The effect of combined hypergravity and micro-grooved surface topography on the behaviour of fibroblasts.
until further notice
SourceCell Motility and the Cytoskeleton, 63, 7, (2006), pp. 384-94
Article / Letter to editor
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Periodontology and Biomaterials
Cell Motility and the Cytoskeleton
SubjectNCMLS 3: Tissue engineering and pathology; UMCN 4.3: Tissue engineering and reconstructive surgery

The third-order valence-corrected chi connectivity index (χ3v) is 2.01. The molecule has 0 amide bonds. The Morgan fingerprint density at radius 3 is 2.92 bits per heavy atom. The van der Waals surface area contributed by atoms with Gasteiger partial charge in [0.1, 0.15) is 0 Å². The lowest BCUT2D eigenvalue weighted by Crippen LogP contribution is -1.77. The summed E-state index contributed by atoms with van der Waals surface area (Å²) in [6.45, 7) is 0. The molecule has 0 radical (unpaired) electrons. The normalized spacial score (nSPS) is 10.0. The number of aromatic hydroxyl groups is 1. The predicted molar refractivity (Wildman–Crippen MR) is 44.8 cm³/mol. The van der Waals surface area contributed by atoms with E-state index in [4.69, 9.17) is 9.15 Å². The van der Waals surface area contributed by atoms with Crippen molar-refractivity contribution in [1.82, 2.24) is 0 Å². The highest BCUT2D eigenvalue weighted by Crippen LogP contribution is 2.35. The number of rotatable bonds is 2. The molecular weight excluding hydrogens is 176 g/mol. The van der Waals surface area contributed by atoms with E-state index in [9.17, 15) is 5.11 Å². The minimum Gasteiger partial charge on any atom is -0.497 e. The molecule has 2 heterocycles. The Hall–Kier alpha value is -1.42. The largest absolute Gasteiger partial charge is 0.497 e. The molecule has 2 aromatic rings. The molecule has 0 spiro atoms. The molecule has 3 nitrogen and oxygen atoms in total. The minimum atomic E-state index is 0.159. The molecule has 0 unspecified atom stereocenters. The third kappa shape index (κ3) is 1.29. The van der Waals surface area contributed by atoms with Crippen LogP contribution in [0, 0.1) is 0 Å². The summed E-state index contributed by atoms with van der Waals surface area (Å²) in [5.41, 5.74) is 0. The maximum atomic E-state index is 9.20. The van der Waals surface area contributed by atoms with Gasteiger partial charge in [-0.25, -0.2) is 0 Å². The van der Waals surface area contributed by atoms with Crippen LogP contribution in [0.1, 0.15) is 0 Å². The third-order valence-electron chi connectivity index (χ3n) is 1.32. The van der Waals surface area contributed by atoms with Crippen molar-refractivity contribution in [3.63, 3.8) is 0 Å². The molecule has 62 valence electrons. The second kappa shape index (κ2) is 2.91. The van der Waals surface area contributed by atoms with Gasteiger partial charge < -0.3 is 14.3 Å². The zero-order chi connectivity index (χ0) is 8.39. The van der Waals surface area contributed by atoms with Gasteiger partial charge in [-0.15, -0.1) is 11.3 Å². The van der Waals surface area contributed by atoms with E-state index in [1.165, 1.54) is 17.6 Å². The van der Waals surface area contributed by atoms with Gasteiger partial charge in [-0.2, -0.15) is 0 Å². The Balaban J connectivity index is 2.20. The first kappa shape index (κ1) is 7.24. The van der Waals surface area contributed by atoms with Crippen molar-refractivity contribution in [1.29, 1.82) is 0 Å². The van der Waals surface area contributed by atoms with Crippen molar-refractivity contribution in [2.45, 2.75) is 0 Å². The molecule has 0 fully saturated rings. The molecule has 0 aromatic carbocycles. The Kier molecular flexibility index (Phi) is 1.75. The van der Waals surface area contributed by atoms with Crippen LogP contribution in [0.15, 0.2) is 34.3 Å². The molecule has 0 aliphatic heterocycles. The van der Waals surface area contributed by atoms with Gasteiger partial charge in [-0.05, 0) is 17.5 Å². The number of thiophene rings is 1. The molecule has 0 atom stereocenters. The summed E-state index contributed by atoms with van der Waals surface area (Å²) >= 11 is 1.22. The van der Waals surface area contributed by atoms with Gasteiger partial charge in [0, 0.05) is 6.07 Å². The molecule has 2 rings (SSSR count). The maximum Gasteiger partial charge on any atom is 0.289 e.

This study evaluated in vitro the differences in morphological behaviour between fibroblast cultured on smooth and micro-grooved substrata (groove depth: 1 mum, width: 1, 2, 5, 10 microm), which undergo artificial hypergravity by centrifugation (10, 24 and 50 g; or 1 g control). The aim of the study was to clarify which of these parameters was more important to determine cell behaviour. Morphological characteristics were investigated using scanning electron microscopy and fluorescence microscopy in order to obtain qualitative information on cell spreading and alignment. Confocal laser scanning microscopy visualised distribution of actin filaments and vinculin anchoring points through immunostaining. Finally, expression of collagen type I, fibronectin, and alpha(1)- and beta(1)-integrin were investigated by PCR. Microscopy and image analysis showed that the fibroblasts aligned along the groove direction on all textured surfaces. On the smooth substrata (control), cells spread out in a random fashion. The alignment of cells cultured on grooved surfaces increased with higher g-forces until a peak value at 25 g. An ANOVA was performed on the data, for all main parameters: topography, gravity force, and time. In this analysis, all parameters proved significant. In addition, most gene levels were reduced by hypergravity. Still, collagen type 1 and fibronectin are seemingly unaffected by time or force. From our data it is concluded that the fibroblasts primarily adjust their shape according to morphological environmental cues like substratum surface whilst a secondary, but significant, role is played by hypergravity forces.
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